Road signs on Penny Lane in Liverpool have been defaced over claims they are linked to slave merchant James Penny.
The markers had the word Penny blacked out and the word racist written above them on Thursday night.
The city’s International Slavery Museum said it was not certain whether the street, which was immortalised in a song by The Beatles in 1967, was named after the 18th Century slave merchant.
A spokeswoman said “more research is needed” to clarify the name’s origin.
City tour guide Jackie Spencer, who runs Blue Badge Tour Guides, said she was “absolutely livid”.
“It’s pure ignorance,” she said.
“We’ve researched it and it has nothing to do with slavery. James Penny was a slave trader, but he had nothing to do with the Penny Lane area.”
Local resident Emmett O’Neill, who has helped clean the paint from the signs, said he thought it was “an idiotic act”.
“If you want something removed, there’s ways and means,” he said.
“Defacing Penny Lane signs isn’t going to change a lot [and]it’s the wrong way to go about things.”
PBS explore the creation of the Beatles’ Sgt. Pepper’s with a new documentary, and Penny Lane video fully restored. watch below.Sgt.
“Paul made his very own payment to the partitioning of beats,” he states. “Hetakes Little Richard’s 8 also defeats to a bar and also makes them right into 4 also defeats in a bar, which is a music variation, I expect, ”
Sgt. Pepper’s Musical Revolution” is a look back at the creation, and ongoing influence, of the revolutionary 1967 Beatles album, “Sgt. Pepper’s Lonely Hearts Club Band.” When The Beatles stopped playing live in 1966, they suddenly had the time to pour all of their energy into writing and recording, creating an album that was a performance unto itself. Released in 1967, after what had been essentially a media blackout on what the band had been up to, the album was immediately a sensation and was recognized as a new chapter, not just in rock music, but in the history of all music.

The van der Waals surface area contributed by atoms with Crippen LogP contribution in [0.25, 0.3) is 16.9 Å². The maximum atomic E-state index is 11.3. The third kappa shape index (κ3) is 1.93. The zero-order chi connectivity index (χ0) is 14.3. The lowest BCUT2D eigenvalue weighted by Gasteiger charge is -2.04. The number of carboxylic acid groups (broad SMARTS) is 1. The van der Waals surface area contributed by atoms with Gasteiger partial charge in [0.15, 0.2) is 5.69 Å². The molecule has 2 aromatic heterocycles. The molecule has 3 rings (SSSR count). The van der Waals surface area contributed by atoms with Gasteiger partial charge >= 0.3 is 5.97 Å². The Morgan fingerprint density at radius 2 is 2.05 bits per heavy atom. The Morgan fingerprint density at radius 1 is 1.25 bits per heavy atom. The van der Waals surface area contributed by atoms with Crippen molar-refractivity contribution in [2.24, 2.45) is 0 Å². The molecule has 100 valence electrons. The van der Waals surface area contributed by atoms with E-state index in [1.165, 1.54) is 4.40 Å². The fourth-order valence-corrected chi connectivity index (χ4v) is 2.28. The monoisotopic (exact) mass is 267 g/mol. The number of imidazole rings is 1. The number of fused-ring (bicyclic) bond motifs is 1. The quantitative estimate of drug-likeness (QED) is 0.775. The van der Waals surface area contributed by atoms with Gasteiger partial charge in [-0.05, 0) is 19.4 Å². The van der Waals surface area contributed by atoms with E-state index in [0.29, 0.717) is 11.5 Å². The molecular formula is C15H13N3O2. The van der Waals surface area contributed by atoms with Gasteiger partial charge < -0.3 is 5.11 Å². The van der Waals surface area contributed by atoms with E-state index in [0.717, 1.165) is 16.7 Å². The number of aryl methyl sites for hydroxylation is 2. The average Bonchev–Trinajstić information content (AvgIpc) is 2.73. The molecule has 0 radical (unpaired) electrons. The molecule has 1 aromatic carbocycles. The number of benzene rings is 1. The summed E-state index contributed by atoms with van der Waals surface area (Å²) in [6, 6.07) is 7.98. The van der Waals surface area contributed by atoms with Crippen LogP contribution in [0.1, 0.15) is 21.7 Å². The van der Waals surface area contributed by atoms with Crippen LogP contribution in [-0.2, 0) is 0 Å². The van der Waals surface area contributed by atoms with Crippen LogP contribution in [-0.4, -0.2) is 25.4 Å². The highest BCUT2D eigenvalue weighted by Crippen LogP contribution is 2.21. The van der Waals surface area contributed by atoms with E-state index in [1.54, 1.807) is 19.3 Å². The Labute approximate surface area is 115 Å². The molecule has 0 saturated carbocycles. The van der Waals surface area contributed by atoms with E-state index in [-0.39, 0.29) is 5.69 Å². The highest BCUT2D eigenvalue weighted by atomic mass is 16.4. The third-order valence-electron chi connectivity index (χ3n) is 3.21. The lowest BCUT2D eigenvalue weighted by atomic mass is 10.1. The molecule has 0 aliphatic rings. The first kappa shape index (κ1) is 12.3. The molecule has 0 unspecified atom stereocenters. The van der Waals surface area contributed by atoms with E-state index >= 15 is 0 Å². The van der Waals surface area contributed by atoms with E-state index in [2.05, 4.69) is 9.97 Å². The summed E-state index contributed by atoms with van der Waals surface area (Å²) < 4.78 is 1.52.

More About “Sgt. Pepper’s Musical Revolution”
Hosted by British composer and television presenter Howard Goodall, “Sgt. Pepper’s Musical Revolution” uses visually striking elements to conjure up the psychedelic world of “Sgt. Pepper,” provide context for the culture of the day, and show how the album was a driving force within that culture. It also highlights how contemporary projects, like Beyonce’s “Lemonade,” would be unthinkable today had The Beatles not completely upended the whole concept of what an album should be. And for the Beatles fan in all of us, the show reveals material that has been squirreled away for decades, known only to a handful of people at Abbey Road Studios, including recordings of studio chat, and isolated instrument tracks and vocals.